Realizing the work of a futuristic fantasy designer such as Mugler was no easy feat. The exhibit was conceived as an opera in six acts with settings as theatrical and imaginative as the couturier. Tasked with this was curator Thierry-Maxime Loriot, who was brought into the project by Numéro editor-in-chief Babeth Dijan, who knew Loriot’s work on Jean Paul Gaultier and Peter Lindbergh exhibits.
“He basically invented [fashion shows] as we know them today, before they were presentations,” said Loriot. “Courrèges used music in the 1960s, but Mugler really developed the idea of staging fashion with themes, groups of models, guest celebrities, storylines and a soundtrack made for the collection.” An army of personalities inspired Mugler, from Diana Ross, Tippi Hedren and Julie Newmar to popular New York drag queens and porn stars.
In total, the exhibit features over 150 outfits (including several never-seen-on-display styles) that were made over the span of 37 years from 1977 up to 2014, when Mugler was making custom styles for celebrities such as Lady Gaga, Liza Minnelli, Celine Dion, Beyoncé and French actresses Isabelle Huppert and Juliette Binoche in self-directed short films by the couturier.
An opening section, “Macbeth and the Scottish Lady,” focuses on Mugler’s work for La Tragédie de Macbeth, shown for the first time since the 1985 Comédie-Française production at the annual summer Festival d’Avignon in France. That staging was technically not the designer’s first: “I staged my first Macbeth at 9 years old with friends of mine, and I never stopped!” he told THR. “Being a professional ballet dancer helped me a lot to be conscious of the body and, since then, I have kept directing.”
Mugler’s costuming for Cirque du Soleil’s 2003 cabaret-style show Zumanity also put a focus on the human form, given the acrobatics as well as the provocative theme. Many of the body-conscious costumes were airbrushed to make the body appear semi-nude or naked.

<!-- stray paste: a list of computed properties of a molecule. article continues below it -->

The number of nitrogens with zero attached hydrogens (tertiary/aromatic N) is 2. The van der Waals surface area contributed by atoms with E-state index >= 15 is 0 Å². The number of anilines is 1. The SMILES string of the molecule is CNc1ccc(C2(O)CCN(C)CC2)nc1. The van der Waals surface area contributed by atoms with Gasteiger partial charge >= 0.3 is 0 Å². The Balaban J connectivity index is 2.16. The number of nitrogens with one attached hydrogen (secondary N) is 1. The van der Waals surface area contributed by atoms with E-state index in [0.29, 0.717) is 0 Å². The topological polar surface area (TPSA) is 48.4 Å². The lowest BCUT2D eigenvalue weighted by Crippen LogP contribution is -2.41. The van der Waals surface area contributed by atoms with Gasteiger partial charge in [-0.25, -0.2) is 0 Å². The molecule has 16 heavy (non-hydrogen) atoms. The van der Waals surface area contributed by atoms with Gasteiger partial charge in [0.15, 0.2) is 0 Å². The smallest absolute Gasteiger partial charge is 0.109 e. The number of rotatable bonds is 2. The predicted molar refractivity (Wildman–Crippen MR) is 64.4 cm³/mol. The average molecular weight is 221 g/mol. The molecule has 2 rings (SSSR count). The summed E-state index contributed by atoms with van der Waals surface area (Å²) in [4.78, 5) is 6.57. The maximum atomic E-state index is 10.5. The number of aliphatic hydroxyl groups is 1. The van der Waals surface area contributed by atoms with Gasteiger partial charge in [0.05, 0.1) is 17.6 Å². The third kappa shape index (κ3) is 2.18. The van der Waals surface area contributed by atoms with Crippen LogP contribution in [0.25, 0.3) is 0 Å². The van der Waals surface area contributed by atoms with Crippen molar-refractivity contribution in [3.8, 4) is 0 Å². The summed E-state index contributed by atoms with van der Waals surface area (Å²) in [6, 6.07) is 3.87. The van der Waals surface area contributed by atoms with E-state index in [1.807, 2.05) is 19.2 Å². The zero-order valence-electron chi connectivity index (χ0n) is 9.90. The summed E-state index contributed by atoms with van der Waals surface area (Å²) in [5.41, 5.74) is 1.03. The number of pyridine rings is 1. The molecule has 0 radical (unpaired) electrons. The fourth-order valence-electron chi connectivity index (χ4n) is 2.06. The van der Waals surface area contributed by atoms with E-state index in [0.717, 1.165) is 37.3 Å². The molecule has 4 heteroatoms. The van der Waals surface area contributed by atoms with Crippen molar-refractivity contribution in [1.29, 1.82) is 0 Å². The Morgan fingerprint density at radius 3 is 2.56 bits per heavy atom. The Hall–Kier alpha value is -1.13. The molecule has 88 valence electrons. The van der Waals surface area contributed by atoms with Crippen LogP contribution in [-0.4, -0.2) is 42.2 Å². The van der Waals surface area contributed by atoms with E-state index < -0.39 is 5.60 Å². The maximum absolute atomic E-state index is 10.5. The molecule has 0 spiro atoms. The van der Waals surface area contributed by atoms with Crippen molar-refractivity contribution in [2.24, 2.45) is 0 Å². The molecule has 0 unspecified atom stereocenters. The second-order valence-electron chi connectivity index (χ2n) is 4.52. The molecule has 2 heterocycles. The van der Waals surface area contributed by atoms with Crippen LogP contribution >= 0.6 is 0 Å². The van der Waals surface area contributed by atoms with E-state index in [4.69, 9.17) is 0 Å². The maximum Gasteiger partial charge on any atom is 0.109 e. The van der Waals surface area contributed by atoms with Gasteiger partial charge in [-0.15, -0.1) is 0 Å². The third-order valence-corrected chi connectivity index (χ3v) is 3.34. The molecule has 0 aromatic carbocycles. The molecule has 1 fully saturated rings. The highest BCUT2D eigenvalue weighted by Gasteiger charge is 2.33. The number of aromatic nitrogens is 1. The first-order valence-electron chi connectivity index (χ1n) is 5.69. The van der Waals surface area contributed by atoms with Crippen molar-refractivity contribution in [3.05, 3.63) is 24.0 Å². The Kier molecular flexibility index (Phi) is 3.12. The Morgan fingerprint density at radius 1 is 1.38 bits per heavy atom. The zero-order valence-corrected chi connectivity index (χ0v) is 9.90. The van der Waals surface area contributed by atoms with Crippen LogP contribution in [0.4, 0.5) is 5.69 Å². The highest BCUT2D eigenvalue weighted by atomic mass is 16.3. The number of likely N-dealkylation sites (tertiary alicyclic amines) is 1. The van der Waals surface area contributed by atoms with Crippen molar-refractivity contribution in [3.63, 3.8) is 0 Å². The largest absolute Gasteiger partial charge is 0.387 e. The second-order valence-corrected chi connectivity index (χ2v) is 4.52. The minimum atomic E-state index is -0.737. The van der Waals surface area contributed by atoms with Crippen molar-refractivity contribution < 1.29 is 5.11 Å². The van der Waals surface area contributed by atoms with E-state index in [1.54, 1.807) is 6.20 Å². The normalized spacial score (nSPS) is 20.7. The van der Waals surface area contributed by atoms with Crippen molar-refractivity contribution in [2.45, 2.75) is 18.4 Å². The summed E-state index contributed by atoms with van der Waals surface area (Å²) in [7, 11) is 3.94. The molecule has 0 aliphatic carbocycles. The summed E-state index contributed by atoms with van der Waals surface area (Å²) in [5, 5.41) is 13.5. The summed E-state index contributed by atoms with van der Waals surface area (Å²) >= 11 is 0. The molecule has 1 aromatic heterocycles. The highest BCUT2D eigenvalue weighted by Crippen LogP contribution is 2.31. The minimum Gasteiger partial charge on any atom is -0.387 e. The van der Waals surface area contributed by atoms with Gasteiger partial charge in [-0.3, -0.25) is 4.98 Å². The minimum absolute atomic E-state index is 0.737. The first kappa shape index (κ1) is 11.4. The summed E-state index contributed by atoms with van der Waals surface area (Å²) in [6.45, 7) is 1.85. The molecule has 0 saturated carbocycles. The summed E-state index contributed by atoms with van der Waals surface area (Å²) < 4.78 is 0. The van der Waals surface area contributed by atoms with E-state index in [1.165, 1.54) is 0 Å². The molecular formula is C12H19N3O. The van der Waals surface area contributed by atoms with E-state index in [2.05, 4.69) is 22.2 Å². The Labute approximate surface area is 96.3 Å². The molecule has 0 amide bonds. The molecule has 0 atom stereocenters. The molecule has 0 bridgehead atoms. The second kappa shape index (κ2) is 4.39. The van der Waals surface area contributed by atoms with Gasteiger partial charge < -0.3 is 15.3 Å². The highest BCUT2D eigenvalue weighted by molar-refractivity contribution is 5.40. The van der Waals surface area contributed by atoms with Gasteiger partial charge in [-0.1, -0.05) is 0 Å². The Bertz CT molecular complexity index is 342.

The “Metamorphosis” room explores the designer’s fascination with flora and fauna, especially iridescent insects that inspired such creations as the iconic La Chimère dress, while “Futuristic and Fembot Couture” showcases fantastical designs that nod to sci-fi glamour, crafted from materials such as glass, plexiglass, PVC, faux fur, vinyl, latex and chrome “in his high-tech, industrial couture atelier labs,” according to a press statement.
Sourcing the photography for the exhibit was “a tour de force to dig through negatives finding the right images; some forgotten, some sent to magazines and never returned,” says Loriot. But with names such as Guy Bourdin, Karl Lagerfeld, David LaChapelle, Steven Meisel, Mert & Marcus, Sarah Moon, Herb Ritts, Ellen von Unwerth and many more on display, it was worth it. An entire gallery is devoted to Mugler’s work with the late photographer Helmut Newton.
The exhibit also includes video and film clips that show Mugler’s work on the seminal fashion music video “Too Funky” with singer George Michael that featured supermodels Linda Evangelista, Tyra Banks and others wearing the infamous motorcycle bustier, which was practically a childhood dream.
“As a child, I would escape from school to go to the theater and spend my entire day looking at the silver screen,” Mugler told THR. “I know this deeply gave me a sense of aesthetic and staging. Hollywood at that time was about perfection from actresses to directors, costume designers to scenarios. When it came to staging my own beauties in my shows and videos, of course I wanted to make my own dreams come true. Life is definitely a stage.”